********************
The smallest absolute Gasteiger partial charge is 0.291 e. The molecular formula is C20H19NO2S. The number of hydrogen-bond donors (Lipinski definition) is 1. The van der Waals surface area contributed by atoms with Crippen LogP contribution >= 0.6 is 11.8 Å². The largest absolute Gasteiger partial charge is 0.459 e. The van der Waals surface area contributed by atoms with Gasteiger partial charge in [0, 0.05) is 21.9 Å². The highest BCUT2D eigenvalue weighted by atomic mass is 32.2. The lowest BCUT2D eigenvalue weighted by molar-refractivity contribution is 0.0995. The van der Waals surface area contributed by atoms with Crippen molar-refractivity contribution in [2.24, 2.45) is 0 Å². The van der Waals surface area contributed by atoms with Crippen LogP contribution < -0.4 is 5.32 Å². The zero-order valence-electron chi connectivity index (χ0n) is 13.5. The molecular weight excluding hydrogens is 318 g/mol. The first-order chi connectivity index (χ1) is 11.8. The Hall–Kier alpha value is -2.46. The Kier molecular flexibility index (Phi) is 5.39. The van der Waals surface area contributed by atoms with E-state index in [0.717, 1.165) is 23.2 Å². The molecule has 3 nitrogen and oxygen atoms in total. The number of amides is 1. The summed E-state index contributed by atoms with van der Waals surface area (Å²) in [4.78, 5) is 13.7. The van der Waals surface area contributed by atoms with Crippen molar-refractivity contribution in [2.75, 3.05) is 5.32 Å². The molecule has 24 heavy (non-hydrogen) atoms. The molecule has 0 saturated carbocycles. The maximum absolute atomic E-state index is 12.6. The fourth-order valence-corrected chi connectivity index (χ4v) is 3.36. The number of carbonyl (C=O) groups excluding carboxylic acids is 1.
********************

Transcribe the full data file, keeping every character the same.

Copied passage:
The smallest absolute Gasteiger partial charge is 0.291 e. The molecular formula is C20H19NO2S. The number of hydrogen-bond donors (Lipinski definition) is 1. The van der Waals surface area contributed by atoms with Crippen LogP contribution >= 0.6 is 11.8 Å². The largest absolute Gasteiger partial charge is 0.459 e. The van der Waals surface area contributed by atoms with Gasteiger partial charge in [0, 0.05) is 21.9 Å². The highest BCUT2D eigenvalue weighted by atomic mass is 32.2. The lowest BCUT2D eigenvalue weighted by molar-refractivity contribution is 0.0995. The van der Waals surface area contributed by atoms with Crippen molar-refractivity contribution in [2.24, 2.45) is 0 Å². The van der Waals surface area contributed by atoms with Crippen LogP contribution < -0.4 is 5.32 Å². The zero-order valence-electron chi connectivity index (χ0n) is 13.5. The molecular weight excluding hydrogens is 318 g/mol. The first-order chi connectivity index (χ1) is 11.8. The Hall–Kier alpha value is -2.46. The Kier molecular flexibility index (Phi) is 5.39. The van der Waals surface area contributed by atoms with E-state index in [0.717, 1.165) is 23.2 Å². The molecule has 3 nitrogen and oxygen atoms in total. The number of amides is 1. The summed E-state index contributed by atoms with van der Waals surface area (Å²) in [4.78, 5) is 13.7. The van der Waals surface area contributed by atoms with Crippen molar-refractivity contribution in [2.75, 3.05) is 5.32 Å². The molecule has 24 heavy (non-hydrogen) atoms. The molecule has 0 saturated carbocycles. The maximum absolute atomic E-state index is 12.6. The fourth-order valence-corrected chi connectivity index (χ4v) is 3.36. The number of carbonyl (C=O) groups excluding carboxylic acids is 1.